Return to Unusual Items & Production Prototypes

Description  Prototype and Paint Samples on the Super Layout at the Gilbert Hall of Science in New York
Category Prototype & Paint Samples
Remarks

Below you will find closeups of each piece of visible equipment and comparisons with both 1955 Gilbert production and Varney production of that time period.   Let us know if you have any insights into these photos.

 Hall of Science Prototypes'

Section of Original Photograph - Click here to see full photo
This particular photo was taken on the huge super layout which filled the first floor of the New York Hall of Science between 1955 and 1958 and has been displayed on the americanflyerdisplays.org website for quite some time now. I recently had occasion to look at a printout of it and discovered something I hadn't seen before. The 0-6-0 locomotive pictured is not a 433 which was typical of 1955-56 production, but a 155 from the pre-Korean war era. The photo reveals that it is equipped with an NMRA coupler, rather than the 1950 Gilbert coupler. I showed the photo to Dom San Giovanni and he found even more interesting details in the photo.  It is quite possible that all the other cars and the Lackawanna diesel are paint samples of the 1955 train line. Elsewhere in this section you will see Dom's 506 prototype and we believe it is possible that the caboose at the end of this train is that exact model.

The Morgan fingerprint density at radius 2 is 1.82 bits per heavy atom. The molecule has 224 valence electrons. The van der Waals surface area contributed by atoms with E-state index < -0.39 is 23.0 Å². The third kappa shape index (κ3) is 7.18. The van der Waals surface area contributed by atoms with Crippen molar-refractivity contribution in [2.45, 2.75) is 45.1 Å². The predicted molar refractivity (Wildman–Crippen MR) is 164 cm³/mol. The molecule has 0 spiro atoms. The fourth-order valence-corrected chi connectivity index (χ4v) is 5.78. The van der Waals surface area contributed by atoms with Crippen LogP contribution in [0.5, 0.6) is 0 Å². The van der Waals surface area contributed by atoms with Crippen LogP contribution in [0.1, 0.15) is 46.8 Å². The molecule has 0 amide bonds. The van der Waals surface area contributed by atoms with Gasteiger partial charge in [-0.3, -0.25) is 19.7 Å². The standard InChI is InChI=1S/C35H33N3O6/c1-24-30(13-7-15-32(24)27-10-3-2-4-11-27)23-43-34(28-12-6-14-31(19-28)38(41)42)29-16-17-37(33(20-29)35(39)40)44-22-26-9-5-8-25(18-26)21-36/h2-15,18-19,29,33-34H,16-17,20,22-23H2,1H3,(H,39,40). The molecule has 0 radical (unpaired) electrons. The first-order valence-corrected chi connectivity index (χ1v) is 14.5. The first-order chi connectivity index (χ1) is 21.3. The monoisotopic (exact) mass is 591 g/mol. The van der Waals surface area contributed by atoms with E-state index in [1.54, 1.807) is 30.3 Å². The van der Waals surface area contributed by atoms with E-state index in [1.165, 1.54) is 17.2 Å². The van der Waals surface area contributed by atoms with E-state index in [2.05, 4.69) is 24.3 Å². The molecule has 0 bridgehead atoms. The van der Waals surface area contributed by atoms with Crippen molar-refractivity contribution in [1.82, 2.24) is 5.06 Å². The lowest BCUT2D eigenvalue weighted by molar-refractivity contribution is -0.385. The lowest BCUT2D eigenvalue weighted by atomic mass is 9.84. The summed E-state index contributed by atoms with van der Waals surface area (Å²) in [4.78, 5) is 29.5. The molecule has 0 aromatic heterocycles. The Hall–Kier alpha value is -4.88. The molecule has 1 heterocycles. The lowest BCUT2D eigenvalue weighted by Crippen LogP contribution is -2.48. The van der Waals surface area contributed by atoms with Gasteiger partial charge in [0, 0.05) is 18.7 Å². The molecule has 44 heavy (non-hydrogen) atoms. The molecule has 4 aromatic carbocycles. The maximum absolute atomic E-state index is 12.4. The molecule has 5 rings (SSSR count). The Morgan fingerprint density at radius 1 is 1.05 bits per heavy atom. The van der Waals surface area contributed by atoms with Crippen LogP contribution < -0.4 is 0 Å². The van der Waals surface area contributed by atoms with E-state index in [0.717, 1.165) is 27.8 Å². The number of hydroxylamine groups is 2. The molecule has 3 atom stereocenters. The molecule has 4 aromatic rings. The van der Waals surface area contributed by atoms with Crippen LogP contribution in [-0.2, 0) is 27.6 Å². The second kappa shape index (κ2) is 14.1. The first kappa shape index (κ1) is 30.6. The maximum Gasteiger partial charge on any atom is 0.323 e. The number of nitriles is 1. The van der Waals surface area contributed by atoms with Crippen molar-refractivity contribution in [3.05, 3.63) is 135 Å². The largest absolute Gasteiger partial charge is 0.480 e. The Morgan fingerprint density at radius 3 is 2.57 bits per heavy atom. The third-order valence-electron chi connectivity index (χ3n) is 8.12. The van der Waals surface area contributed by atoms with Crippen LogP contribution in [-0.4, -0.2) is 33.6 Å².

1955 Lackawanna on LayoutLackawanna from Catalog
420 Photo
The Lackawanna F3 on the layout is almost exactly the same as the illustration in the catalog.  On both the Lackawanna lettering is compressed and confined to the first two panels to the rear of the cab door.  Though it is difficult to tell, I think the yellow nose is present, but within it is a rectangular box that could be a stand in for the Lackawanna herald.  On the production model the word "Lackawanna" is spread out and takes up all three panels between the doors.  It is difficult to say, based on the black and white photo and catalog illustration, I do believe that the yellow edging on the striping is present on the layout locomotive and the catalog illustration.
1955 0-6-0 on Layout
155 from Catalog155 Photo
433 from Catalog433 Photo
The locomotive on the layout clearly appears to bear the characteristics of the 155 but has a visible NMRA coupler on its rear.  The words "Pennsylvania" on the tender are compressed as they were on the 155 and not spread out as they were on the 433. 
1955 Monon Hopper on Layout510 Monon from Catalog
510 Varney Hopper

The car from the layout is almost exactly like the car shown in the catalog.   Both the car in the photo and the photo and the car in the catalog lack reporting marks.  Also the "CIL" (for Chicago Indianapolis and Louisville) and the car number (510) are placed in the second panel, rather than in the first panel as they are on the production car.  Also there is writing around the Monon Herald on the production car.

501 Burlington from Catalog501 Burlington Hopper from Catalog
501 Varney Hopper